A survey and chat with the larger than life critter – Collie Ennis

I had the great fortune of meeting Collie roughly around May 2013, during one of my nervous breakdowns in my MSc. In short, I stupidly decided to go for a desk-based thesis where I was meant to be supplied raw data secondarily (story for another day). It was a stupid decision because I love fieldwork and because it wasn’t a herpetology project I just thought working on this particular data could benefit me in the future. The data never arrived, I regularly emailed requesting it so did my academic supervisor to no avail hence the nervous breakdown. I decided it was getting to late in the day to continue like this so decided to try figure out a Irish herpetofauna project, I’d no idea where to start. Que Collie Ennis. Collie is a research associate of the Trinity College zoology department and one of the country’s best herpetologists, not just that but he’s one of the most approachable and friendly people you could meet as well. I rushed to him in a mini panic, but after a short conversation I left calm and with a semi solid idea and plan for a thesis! (the detailed methods were just a matter of further work). I went onto try examining the effect of urban sprawl in the Greater Dublin Area on its common frog populations, and in the end got a grade I could be proud of. 

Me and Collie basically started our herpetological lifestyle (if you will) in a very similar fashion. Very interested in nature and being outside, but most importantly being obsessed with ponds frogs and newts. Through picking up books as we went we began to realise just how huge and fascinating the world’s reptile and amphibian diversity is. Through looking at these exotic animal’s pictures in books and reading about them we were determined to physically get our hands on some of these animals. Through the podcast you can listen how we began and continued with the pet keeping and hobby side but also are personal feelings and mixed views on the pet trade, but in short, an outright ban is not the answer correct regulation is. 

Above Collie in his critter cave, Ireland’s most exciting shed, and his recently acquired very interesting jungle nymphs.

We had our chat in Collie’s “critter cave” and that is basically what it is or as I said the most exciting shed I’ve ever been in! It is literally floor to roof tanks with fascinating critters in them lizard’s snake’s tarantula’s and one I only got introduced to the jungle nymphs, which if you listen will find out have some very interesting reproductive adaptations. Collie in his position as science officer of the herpetological society of Ireland (HSI) is one of Ireland’s most knowledgeable people concerning Ireland’s native herpetofauna as you’ll discover from listening to our chat, which I’ll let you all listen to and experience for yourself!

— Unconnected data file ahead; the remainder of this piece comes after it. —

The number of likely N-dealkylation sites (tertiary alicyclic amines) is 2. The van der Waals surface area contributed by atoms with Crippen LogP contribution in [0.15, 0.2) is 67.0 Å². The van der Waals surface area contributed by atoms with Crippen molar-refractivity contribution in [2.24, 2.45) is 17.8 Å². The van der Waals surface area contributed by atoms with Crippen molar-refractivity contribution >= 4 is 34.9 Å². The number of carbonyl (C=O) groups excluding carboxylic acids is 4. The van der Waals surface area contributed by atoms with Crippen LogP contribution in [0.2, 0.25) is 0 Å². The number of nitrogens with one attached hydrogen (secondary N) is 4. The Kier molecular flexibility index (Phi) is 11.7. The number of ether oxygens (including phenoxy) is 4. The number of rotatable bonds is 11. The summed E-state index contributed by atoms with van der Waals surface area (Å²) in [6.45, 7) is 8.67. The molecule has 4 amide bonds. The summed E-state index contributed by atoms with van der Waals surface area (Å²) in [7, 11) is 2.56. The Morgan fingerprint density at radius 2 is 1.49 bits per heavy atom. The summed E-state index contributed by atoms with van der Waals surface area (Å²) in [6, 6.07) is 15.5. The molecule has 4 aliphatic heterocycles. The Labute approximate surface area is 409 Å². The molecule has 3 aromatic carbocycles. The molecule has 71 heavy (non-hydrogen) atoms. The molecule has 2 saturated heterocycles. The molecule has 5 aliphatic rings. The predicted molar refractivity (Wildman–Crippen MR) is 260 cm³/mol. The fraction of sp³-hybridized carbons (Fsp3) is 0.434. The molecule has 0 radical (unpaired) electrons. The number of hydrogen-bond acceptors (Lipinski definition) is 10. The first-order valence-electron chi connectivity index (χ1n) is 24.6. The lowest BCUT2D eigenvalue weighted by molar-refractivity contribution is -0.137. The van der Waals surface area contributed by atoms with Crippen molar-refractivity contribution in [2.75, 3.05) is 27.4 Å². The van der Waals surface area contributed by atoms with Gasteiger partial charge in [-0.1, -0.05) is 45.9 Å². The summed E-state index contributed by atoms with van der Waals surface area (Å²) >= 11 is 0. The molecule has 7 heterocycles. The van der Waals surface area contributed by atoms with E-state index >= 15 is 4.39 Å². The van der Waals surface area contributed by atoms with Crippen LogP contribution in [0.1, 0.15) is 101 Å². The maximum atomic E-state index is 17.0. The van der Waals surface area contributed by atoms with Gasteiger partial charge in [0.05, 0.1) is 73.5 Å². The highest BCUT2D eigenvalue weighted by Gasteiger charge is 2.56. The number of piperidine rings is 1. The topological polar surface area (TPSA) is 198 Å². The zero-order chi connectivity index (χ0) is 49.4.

Above some of Collie’s happy collection a rosy boa and a couple of his rescued tortoises enjoying the last of the Irish summer.

We left the chat on a positive note that basically everyone can get involved via citizen science for the benefit of our biodiversity. First and foremost, dig in a pond! Again, you’ll hear it all in detail as you carry on listening to our chat, but the long and short of it anyone and everyone can help make life easier for individual animals of Irish wildlife.


One of Collie’s fantastic natural ponds an oasis for Irish Biodiversity, not to mention some Axolotls!
About Dr. Cormac Price 15 Articles
Editor, contributor and content curator at BioWeb.ie. Post-doctoral researcher in herpetology at University of KwaZulu-Natal, South Africa. Cormac's research focuses on the ecology of urban snakes in Durban specifically the black mamba, Mozambique spitting cobra and southern African python populations, he works in conjunction with Nick Evans of KZN Amphibian and Reptile Conservation on this research. Cormac completed his PhD at the University of KwaZulu-Natal, his PhD research focused on aspects of the ecology of two species of freshwater turtle in KwaZulu-Natal. With a BSc in Zoology from University College Dublin and an MSc in Biodiversity and Conservation from Trinity College Dublin, Cormac has also previously worked as a Conservation Field Coordinator in the Annapurna Conservation Area (ACA), Nepal.

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